Scene assembler for Blur Studio, Simon Blanc, explains how photography can help you better understand depth of field, and the defects we try to reproduce in CG
Simon Blanc wowed the 3D community with the stunning collaborative short film project, ‘Moutons’, as he emerged from the French film school Supinfocom with a diploma in digital direction.
Now working as a scene assembler at Blur Studio in LA on some of the most prestigious game cinematics, trailers and commercials we’ve yet to see, we find out how photography and a new passion for knife making helps keep him creatively inspired…
3D Artist: Can you tell us a little about your dabbles with photography? How does it help inform your 3D work?
Simon Blanc: Photography has always had a special place in my life, particularly since the day I learned how to develop them myself in a lab, and I got my first Canon SLR – now I shoot with a digital Canon 5D Mark II.
Photography means two things to me: first, it helps me go as far away to 3D as I can to make a picture. Photography means you move, you explore – one click, one picture; the spontaneity and human side of it is a breath of fresh air that’s far away from the screen!
Second, it’s an amazing tool to make your eye learn the very essential notions of framing, lighting and composition of an image. You also get quicker at seeing things that work and don’t work in a frame, as you need to be responsive and focused if you want to get ‘the’ shot.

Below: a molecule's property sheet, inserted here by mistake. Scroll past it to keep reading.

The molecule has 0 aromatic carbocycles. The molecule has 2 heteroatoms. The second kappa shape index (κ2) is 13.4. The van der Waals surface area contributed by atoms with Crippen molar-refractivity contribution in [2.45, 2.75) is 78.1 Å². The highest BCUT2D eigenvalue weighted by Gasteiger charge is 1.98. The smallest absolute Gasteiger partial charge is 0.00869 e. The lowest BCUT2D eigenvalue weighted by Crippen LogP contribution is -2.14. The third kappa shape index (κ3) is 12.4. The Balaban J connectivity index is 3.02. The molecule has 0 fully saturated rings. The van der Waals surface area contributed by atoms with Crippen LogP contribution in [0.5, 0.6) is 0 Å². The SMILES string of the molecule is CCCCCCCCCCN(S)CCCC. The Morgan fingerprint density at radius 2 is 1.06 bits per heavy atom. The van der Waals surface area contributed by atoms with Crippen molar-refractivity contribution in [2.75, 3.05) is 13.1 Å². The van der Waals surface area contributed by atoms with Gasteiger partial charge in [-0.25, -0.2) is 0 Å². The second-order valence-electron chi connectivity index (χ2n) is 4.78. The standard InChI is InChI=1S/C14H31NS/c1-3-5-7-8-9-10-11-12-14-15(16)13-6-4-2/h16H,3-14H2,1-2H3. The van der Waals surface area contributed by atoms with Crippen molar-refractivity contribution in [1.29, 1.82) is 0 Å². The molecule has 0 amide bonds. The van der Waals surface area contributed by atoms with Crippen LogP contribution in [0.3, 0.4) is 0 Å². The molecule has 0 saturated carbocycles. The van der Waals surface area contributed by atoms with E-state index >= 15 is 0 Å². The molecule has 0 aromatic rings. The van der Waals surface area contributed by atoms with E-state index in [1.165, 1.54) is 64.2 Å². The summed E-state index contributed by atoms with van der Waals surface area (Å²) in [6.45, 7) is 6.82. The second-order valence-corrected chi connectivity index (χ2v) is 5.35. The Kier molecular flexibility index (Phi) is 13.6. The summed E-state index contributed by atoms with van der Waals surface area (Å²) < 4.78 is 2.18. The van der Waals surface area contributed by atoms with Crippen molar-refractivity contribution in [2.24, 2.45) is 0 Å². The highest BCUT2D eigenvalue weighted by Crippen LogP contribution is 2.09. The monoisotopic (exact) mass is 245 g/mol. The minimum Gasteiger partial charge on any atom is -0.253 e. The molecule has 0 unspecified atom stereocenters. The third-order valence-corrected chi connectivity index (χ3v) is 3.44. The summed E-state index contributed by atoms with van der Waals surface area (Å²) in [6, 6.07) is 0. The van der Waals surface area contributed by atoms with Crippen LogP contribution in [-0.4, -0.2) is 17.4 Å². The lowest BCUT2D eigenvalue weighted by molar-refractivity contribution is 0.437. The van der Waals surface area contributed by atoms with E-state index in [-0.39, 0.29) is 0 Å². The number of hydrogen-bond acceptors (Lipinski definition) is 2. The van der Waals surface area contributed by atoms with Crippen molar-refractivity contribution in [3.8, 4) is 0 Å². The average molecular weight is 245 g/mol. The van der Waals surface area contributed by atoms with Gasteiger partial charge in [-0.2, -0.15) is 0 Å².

For my scene assembly job, it’s also greatly useful as it’s taught me a lot about lenses, real depth of field, distortions etc – all these defects we often try to reproduce when doing CG images. You can’t cut it; if you really want to push your virtual art further, nothing beats real world experience – even if you do cartoony things, you will only gain by exploring photography!
3DA: And can you tell us about your latest new hobby, knife making? How does the craft keep you creatively challenged?
SB: When i was kid, I was always attracted to the beauty of well-made knives and swords, like any boy. I used to design hundreds of them when I was in school – I realise now that making real ones is a kid’s dream!
I love the fact that one object can be found in so many shapes, materials, and is so specific to each human civilisation. Knife making is a real art, an ancient art that keeps me connected with a primitive form of creation. I love that, after working hard on it for days, you have a physical result you can touch and use – a gift for a good friend to make their day. There is a huge satisfaction in making something entirely by hand that you’ve designed from scratch!
The artistic challenge in knife making is first of all to make it well, then having a useful design and playing with the ton of different materials you can find today to make them as old looking or as modern as you want! Wood, leather, thermoforming plastic, fiberglass, etc – there’s so much stuff to have fun with!
I think 3D, to me, is all about creativity and technological excitement; the future. Photography is about life – the present, spontaneity – while knife making is focused on design, usefulness, and connects me to the past.
Featured images: ©Simon Blanc
Get a glimpse behind the scenes at the award-winning visual effects, animation and design studio, Blur in the Industry Insider interview with Simon Blanc in issue 40 of 3D Artist magazine, available to buy now from all good newsagents, supermarkets and at the official Imagine Publishing online store.
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